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About Pooley

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  1. Whether it is true or not, I was told that the SS valves will more quickly wear the valve seats than the Ti ones. Please verify if that is correct. I got about 15000 miles out of my valves before needing to have them done, so I just stuck with stock Ti stuff to keep factory specs. Like you, it was the center valve that wore first, with the other 4 still in specs. When you do send in your head for new valves, many people here (myself included) have had good luck with Millennium Technologies http://www.mt-llc.com/. I sent in my 2001 426 head in a few years back, basically asking them to do whatever was necessary to get my new valves installed and fit correctly, including valve guide seals. They were very quick and honest with me. I had specified work to be completed that I thought was necessary, and was prepared to pay for that as well. They called me immediately with the good news that they did not need to re-cut the valve seats or any other machining, and only 1 valve guide was in need of replacing. Honestly, they could have told me pretty much anything and charged me for it, but did not.
  2. Pooley

    Top speed on a WR?

    Stock gearing and standard knobbies (Michelin S-12s) on the WR426, with HotCams auto-decomp exhaust, WR timing, FMF Q, all free mods and I've topped at 83 mph on a dirt road. Done this more than once over the years from 50deg to 90degF in Michigan, so altitude around 800ft. Not sure if I had a MPH or 2 more, but I doubt it. Verified using GPS and onboard wheel-magnet computer.
  3. Everyones riding style will cause maintenance schedules to vary. I bought and still ride my 01 WR426 new. It's been exclusively trail ridden in Michigan with about 15k miles of singletrack since new, call it 800-1000 hours on bike. I have done rings and piston twice, at 7000 and 14000 miles. The bike didn't lose compression or anything prior to doing rings. I did them because I had the engine out and opened up for other things. I figured why not. At 7k miles I flooded the bike very badly in a creek and had to do a complete tear-down. I also decided to replace the cam chain at the time, which was hardly worn. At 14k my valves finally need replacing, and had never once needed shimming until they were gonners. It happens pretty quickly once they start. I also needed 1 valve guide. I did not do cam chain again. Never had to anything else besides change fluids and grease things on a schedule...all the standard maintenance things that should never be put off. I'm sure people believe I'm riding a ticking timebomb since I've never needed to do the rod, bearings or anything else major, but Yamaha motors are built to last. I do not know how durable the newer generation bikes from first hand experience, but some of the previous longevity I am sure has continued.
  4. Pooley

    Metal Radiator Guards

    Any idea if the listed models also fit a WR426? I have no idea of the fitment between the 426 and the newer bikes. I have a brace/protector that is OK, but I've never been quite happy with the fit. I think it was from Flatland Racing. The brace extends back to the top motor mount and rubs my IMS YZ tank quite badly. I've had to pound/bend/stretch the aluminum to make it fit.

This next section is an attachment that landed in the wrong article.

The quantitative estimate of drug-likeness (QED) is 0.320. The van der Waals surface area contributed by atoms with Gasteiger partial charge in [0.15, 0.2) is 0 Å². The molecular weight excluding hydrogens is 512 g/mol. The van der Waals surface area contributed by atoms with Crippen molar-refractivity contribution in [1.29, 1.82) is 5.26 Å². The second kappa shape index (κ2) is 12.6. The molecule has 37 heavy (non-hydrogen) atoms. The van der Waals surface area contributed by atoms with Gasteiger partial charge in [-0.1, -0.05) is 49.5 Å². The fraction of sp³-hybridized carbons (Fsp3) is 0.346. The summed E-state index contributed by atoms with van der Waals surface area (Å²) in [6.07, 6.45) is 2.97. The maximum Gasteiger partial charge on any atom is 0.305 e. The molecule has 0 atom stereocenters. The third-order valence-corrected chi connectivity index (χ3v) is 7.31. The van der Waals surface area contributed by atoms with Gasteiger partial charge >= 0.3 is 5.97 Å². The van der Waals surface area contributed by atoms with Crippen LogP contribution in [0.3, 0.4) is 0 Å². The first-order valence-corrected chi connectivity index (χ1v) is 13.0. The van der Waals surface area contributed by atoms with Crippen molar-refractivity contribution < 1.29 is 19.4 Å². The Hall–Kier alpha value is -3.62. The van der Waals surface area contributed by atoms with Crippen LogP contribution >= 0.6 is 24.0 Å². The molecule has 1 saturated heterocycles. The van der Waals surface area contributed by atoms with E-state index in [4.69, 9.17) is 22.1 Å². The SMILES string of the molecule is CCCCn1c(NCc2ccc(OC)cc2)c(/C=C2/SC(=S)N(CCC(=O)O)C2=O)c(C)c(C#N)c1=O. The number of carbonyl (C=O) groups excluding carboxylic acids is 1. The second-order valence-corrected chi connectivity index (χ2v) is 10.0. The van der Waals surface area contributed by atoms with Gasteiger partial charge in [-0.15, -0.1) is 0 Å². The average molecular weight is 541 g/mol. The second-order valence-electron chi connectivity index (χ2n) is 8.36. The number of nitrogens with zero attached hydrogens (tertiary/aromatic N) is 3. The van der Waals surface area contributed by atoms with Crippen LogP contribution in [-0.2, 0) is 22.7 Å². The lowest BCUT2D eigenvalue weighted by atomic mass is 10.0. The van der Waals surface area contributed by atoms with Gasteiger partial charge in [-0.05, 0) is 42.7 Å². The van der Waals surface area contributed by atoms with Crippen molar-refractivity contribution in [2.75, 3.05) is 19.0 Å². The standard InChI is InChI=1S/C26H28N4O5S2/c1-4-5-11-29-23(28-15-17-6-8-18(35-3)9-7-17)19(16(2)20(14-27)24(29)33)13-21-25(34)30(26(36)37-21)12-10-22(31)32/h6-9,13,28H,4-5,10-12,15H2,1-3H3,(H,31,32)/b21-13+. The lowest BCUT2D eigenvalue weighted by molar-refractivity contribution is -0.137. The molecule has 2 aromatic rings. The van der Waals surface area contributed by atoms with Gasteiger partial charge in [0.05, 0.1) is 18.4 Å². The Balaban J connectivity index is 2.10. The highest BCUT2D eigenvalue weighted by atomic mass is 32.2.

5. I currently have my original printed manual from Yamaha as well as a digital pdf version I downloaded many years ago, that is in 4 languages. My printed manual is getting quite worn, dirty, folded, etc after 15 years of use and abuse. I would love to be able to print specific pages from the digital manual, but it is password protected and it cannot be printed or edited. Does anyone have a digital copy of the manual that is not password protected, or even know the password to unlock the one I have. (The pdf I have was linked here on TT at some point or other but it was many years ago.) I don't want to take a laptop out where I'm working on the bike, especially when I've got greasy/oily fingers. Thanks.
  6. Don't pack it super tight. Too much packing will be just as bad as none at all and WILL affect your performance/jetting. I mistakenly packed my silencer too tightly and the bike wound up popping like crazy and shooting flames out the tail end (and no, it was not an exhaust leak). I repacked with less material and everything went back to normal. I figured that packed too tightly the exhaust gasses don't absorb in the packing, go through too quickly, with no back pressure like an open exhaust with no packing. The gasses need to actually go into the material to provide the reduction in decibels, slow it down and provide the correct back pressure. I want to say 2 wraps of FMF 4 stroke packing is what I use with my FMF Q and is enough to get me to 94 dB.
  7. Pooley


    Considering it has the individual discs, maybe Supertrapp?
  8. Pooley

    riding with sprained ankle?

    A few years back I severely sprained my ankle while loading the bike on a Friday night in preparation for the weekend trip. Second severe sprain in a month and my ankle swelled up as if I had half a grapefruit on my leg. I rode all day Saturday and Sunday no problem. I had more trouble walking and just hanging around the campfire than I did actually riding. Ibuprofin, ice and elevation will be your friends. Motocross boots worked like a charm as an ankle brace.
  9. There aren't really any weaknesses of the 426/450 engines, they're super durable and reliable. I've about 16,000 miles of singletrack trails on my 01 WR426 and it still runs great. I am very faithful with my maintenance, don't race or bounce the rev limiter. The bike may look its age, but it sure doesn't run like a 15 year old bike. I've posted the mileage at which I had to do work on the WR in the past, but I honestly don't feel like looking it up after a few tall scotches to wash away the day's stress. Going by memory, a valve guide seal started to leak a little and smoke on startup at about 8k miles, but it was super minor. I replaced the rings, piston and cam chain at the 8k mark after turning the bike into a blue submarine and flooding the engine. We did a full teardown to inspect everything, and I figured why not. Only the cam chain showed minimal wear, but no stiff or seized links. It was not stretched that I could tell, it just had a little more sideways "droop" than a new chain. A single valve guide was replaced at the same time as my valves at around 14,000 miles. My center intake valve wore to the point of the bike not holding compression and not starting. The other valves were starting to show wear as well, but still in spec. Until that time, I had never had to adjust the valves at all, ever. The valve seats did not need to be redone. I switched to the HotCams autodecomp exhaust cam when I did my valves. Bearings are still stock and in good condition. Good luck with the shopping.